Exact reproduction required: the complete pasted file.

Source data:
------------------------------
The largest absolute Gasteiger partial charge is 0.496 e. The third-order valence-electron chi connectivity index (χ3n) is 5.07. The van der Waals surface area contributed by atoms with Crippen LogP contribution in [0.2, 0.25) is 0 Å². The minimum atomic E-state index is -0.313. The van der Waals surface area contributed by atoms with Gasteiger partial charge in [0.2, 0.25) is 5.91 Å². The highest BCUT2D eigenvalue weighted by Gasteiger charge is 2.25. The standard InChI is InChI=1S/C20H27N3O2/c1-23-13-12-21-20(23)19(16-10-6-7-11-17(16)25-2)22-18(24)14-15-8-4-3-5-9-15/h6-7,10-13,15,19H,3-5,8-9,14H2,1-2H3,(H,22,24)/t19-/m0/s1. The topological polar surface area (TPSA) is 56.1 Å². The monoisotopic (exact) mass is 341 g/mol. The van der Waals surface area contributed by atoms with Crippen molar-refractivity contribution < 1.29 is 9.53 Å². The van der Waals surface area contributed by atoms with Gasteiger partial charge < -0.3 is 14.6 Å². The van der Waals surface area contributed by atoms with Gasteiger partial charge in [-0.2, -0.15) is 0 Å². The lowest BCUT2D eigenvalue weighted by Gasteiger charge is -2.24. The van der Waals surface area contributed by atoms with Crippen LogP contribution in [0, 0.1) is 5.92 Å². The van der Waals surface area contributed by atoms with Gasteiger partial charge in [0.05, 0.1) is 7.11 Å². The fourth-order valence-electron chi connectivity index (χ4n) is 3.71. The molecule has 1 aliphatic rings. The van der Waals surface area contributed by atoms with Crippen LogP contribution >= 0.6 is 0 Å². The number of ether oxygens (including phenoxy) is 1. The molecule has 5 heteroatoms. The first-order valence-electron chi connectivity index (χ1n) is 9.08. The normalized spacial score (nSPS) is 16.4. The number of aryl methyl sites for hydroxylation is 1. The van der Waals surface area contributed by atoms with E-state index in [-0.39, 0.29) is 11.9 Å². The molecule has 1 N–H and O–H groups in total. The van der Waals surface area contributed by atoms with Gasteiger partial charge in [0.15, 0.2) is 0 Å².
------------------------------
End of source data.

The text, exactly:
The largest absolute Gasteiger partial charge is 0.496 e. The third-order valence-electron chi connectivity index (χ3n) is 5.07. The van der Waals surface area contributed by atoms with Crippen LogP contribution in [0.2, 0.25) is 0 Å². The minimum atomic E-state index is -0.313. The van der Waals surface area contributed by atoms with Gasteiger partial charge in [0.2, 0.25) is 5.91 Å². The highest BCUT2D eigenvalue weighted by Gasteiger charge is 2.25. The standard InChI is InChI=1S/C20H27N3O2/c1-23-13-12-21-20(23)19(16-10-6-7-11-17(16)25-2)22-18(24)14-15-8-4-3-5-9-15/h6-7,10-13,15,19H,3-5,8-9,14H2,1-2H3,(H,22,24)/t19-/m0/s1. The topological polar surface area (TPSA) is 56.1 Å². The monoisotopic (exact) mass is 341 g/mol. The van der Waals surface area contributed by atoms with Crippen molar-refractivity contribution < 1.29 is 9.53 Å². The van der Waals surface area contributed by atoms with Gasteiger partial charge < -0.3 is 14.6 Å². The van der Waals surface area contributed by atoms with Gasteiger partial charge in [-0.2, -0.15) is 0 Å². The lowest BCUT2D eigenvalue weighted by Gasteiger charge is -2.24. The van der Waals surface area contributed by atoms with Crippen LogP contribution in [0, 0.1) is 5.92 Å². The van der Waals surface area contributed by atoms with Gasteiger partial charge in [0.05, 0.1) is 7.11 Å². The fourth-order valence-electron chi connectivity index (χ4n) is 3.71. The molecule has 1 aliphatic rings. The van der Waals surface area contributed by atoms with Crippen LogP contribution >= 0.6 is 0 Å². The number of ether oxygens (including phenoxy) is 1. The molecule has 5 heteroatoms. The first-order valence-electron chi connectivity index (χ1n) is 9.08. The normalized spacial score (nSPS) is 16.4. The number of aryl methyl sites for hydroxylation is 1. The van der Waals surface area contributed by atoms with E-state index in [-0.39, 0.29) is 11.9 Å². The molecule has 1 N–H and O–H groups in total. The van der Waals surface area contributed by atoms with Gasteiger partial charge in [0.15, 0.2) is 0 Å².